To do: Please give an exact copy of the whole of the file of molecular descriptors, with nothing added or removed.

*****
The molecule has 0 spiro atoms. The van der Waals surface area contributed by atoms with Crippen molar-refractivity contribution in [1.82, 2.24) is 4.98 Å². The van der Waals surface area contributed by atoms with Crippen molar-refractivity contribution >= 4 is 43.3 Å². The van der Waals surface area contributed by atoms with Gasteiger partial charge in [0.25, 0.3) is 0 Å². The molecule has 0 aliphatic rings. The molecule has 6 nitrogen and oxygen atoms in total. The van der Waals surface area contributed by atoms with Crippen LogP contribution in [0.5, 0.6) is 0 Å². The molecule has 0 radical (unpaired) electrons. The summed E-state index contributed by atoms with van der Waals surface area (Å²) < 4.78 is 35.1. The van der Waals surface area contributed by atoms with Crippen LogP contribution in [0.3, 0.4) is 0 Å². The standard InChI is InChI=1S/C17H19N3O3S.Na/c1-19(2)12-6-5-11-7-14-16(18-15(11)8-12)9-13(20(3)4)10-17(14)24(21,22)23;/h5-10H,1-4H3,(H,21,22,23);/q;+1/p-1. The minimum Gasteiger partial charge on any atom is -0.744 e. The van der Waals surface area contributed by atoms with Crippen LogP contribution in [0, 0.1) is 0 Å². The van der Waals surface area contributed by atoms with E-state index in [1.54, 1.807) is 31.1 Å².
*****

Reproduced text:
The molecule has 0 spiro atoms. The van der Waals surface area contributed by atoms with Crippen molar-refractivity contribution in [1.82, 2.24) is 4.98 Å². The van der Waals surface area contributed by atoms with Crippen molar-refractivity contribution >= 4 is 43.3 Å². The van der Waals surface area contributed by atoms with Gasteiger partial charge in [0.25, 0.3) is 0 Å². The molecule has 0 aliphatic rings. The molecule has 6 nitrogen and oxygen atoms in total. The van der Waals surface area contributed by atoms with Crippen LogP contribution in [0.5, 0.6) is 0 Å². The molecule has 0 radical (unpaired) electrons. The summed E-state index contributed by atoms with van der Waals surface area (Å²) < 4.78 is 35.1. The van der Waals surface area contributed by atoms with Crippen LogP contribution in [0.3, 0.4) is 0 Å². The standard InChI is InChI=1S/C17H19N3O3S.Na/c1-19(2)12-6-5-11-7-14-16(18-15(11)8-12)9-13(20(3)4)10-17(14)24(21,22)23;/h5-10H,1-4H3,(H,21,22,23);/q;+1/p-1. The minimum Gasteiger partial charge on any atom is -0.744 e. The van der Waals surface area contributed by atoms with Crippen LogP contribution in [0, 0.1) is 0 Å². The van der Waals surface area contributed by atoms with E-state index in [1.54, 1.807) is 31.1 Å².